Julia Di Sieno of the Animal Rescue Team in Solvang found the coyote in the reservoir after a call came into her hotline Feb. 11. The coyote was bleeding and having trouble breathing.  Di Sieno climbed down 30 feet into the stone-and-mortar reservoir and loaded the wounded animal onto a gurney. She named it Angel.  Examinations revealed Angel had been shot between the eyes, and the bullet blinded her. The coyote then likely wandered the Santa Ynez Valley north of Santa Barbara for days or weeks until she tumbled into the reservoir, Di Sieno said.  “What this animal endured is beyond comprehension,” Di Sieno told the Los Angeles Times for a story Wednesday “When she had puppies, I didn’t know whether to cry in sadness or for joy.”  Five pups that the coyote known as Angel recently gave birth to sleep in an enclosure at a wildlife rehabilitation center in Solvang, Calif., on April 3. (Katie Falkenberg/Los Angeles Times)  She plans to care for the puppies until they are mature enough to be released in the surrounding mountains. Di Sieno hopes to keep Angel as a surrogate mother for young coyotes that her nonprofit rescues. But first she has to persuade the state Department of Fish and Wildlife not to euthanize it. In California, possession of a coyote is illegal unless permitted by the state.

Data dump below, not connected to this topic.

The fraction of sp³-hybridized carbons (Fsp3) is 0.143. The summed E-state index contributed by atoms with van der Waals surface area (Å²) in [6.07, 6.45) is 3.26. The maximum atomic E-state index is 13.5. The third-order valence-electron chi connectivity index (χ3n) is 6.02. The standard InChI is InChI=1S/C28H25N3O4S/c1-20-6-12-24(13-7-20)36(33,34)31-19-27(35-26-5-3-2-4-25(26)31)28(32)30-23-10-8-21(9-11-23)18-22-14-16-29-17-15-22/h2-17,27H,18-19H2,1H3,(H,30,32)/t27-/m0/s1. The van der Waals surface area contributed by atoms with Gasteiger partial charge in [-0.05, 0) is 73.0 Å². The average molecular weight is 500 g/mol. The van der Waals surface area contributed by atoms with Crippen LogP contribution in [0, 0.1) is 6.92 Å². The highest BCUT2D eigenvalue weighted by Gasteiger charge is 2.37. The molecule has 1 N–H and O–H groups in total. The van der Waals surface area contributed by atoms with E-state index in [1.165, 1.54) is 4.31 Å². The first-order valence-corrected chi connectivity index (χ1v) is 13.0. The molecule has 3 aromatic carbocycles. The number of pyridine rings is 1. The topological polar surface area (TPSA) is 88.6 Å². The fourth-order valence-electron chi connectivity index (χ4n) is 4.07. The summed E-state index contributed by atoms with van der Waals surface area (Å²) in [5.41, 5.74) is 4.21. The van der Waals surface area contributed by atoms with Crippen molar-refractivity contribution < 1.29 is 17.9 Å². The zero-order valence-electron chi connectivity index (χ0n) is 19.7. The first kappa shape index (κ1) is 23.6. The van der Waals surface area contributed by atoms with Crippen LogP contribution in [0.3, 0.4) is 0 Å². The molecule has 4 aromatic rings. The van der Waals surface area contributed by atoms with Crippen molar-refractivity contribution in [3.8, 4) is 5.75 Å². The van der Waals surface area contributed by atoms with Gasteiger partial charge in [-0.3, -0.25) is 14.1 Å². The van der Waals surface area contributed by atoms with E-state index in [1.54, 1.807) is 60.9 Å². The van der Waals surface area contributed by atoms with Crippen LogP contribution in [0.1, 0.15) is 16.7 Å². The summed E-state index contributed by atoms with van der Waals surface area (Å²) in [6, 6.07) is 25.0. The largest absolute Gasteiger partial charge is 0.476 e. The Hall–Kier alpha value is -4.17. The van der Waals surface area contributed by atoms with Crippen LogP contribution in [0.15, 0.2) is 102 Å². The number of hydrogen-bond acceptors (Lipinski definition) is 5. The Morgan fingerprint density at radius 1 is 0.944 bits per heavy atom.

Fish and Wildlife spokesman Andrew Hughan told the Times the agency is looking for a reasonable solution.  “The department appreciates Julia and the rescue team’s efforts to save this coyote and other wildlife,” he said. “We’ve worked closely with her over the years and appreciate her passion for rescuing imperiled wildlife.”

Julia Di Sieno, the executive director and co-founder of the wildlife rehabilitation center Animal Rescue Team in Solvang, Calif., feeds a baby squirrel that was brought to her center after someone in the area found it. (Katie Falkenberg/Los Angeles Times)

Angel
In an April 3, 2016 photo, Julia Di Sieno, the executive director and co-founder of the wildlife rehabilitation center, “Animal Rescue Team,” in Solvang, Calif., feeds a baby squirrel that was brought to her center after someone in the area found it.

 

Stay Tuned- There is more to come on the Coyote Cam.